Talented gardeners both, Steve and Louise definitely understand the jungle formula. At Sweetbriar visitors will find a garden that appears mature and diverse after only four years. What heights it can achieve in another four, eight or twelve years one can only imagine: it's paradise in the making.
As a nation we are fortunate that such a great many garden owners are prepared to let the public into their private domains to be inspired, stimulated and excited to garden better, discover new plants and just 'be' in a unique and personal environment. With luck there will be more gardens open in our part of Kent next year, demonstrating what a fantastic climate we have for growing, in particular plants that appreciate warmth, good drainage and long hours of sunshine.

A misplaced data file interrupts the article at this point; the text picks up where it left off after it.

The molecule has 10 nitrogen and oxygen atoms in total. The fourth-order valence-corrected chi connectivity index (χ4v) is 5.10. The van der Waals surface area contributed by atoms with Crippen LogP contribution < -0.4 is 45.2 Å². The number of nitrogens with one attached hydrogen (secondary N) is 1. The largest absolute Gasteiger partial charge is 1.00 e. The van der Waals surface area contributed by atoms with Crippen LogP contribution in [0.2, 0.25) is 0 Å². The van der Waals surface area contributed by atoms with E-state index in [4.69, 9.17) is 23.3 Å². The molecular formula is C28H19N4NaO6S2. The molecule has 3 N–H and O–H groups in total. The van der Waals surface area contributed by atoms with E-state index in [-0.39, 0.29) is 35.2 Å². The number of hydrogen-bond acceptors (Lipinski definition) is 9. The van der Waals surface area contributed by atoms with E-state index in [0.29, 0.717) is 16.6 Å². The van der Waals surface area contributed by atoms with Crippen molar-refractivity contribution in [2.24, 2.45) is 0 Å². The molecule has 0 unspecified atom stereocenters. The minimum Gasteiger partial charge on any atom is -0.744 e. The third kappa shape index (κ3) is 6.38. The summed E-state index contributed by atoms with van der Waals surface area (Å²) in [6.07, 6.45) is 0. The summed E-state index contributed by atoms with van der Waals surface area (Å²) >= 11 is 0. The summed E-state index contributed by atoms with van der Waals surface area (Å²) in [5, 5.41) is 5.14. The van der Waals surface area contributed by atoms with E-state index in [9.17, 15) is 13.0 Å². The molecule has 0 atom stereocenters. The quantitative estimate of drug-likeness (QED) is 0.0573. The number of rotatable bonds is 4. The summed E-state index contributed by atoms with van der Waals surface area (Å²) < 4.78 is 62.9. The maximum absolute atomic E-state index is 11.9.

Sweetbriar is open again for the National Garden Scheme on Sunday 10th September and Sunday 8th October, 11am – 5pm. Admission is £3.00 and children are admitted free of charge. I should like to visit again in October to see just how large those bananas and cannas have become. I'll take a map and compass just in case I get lost in the undergrowth.
Canna musifolia 'Grande'
Canna indica 'Orange'
Plectranthus madagascariensis 'Lothlorien'
Plectranthus 'Marbled Ruffles'
Plectranthus amboinicus 'Cuban Oregano'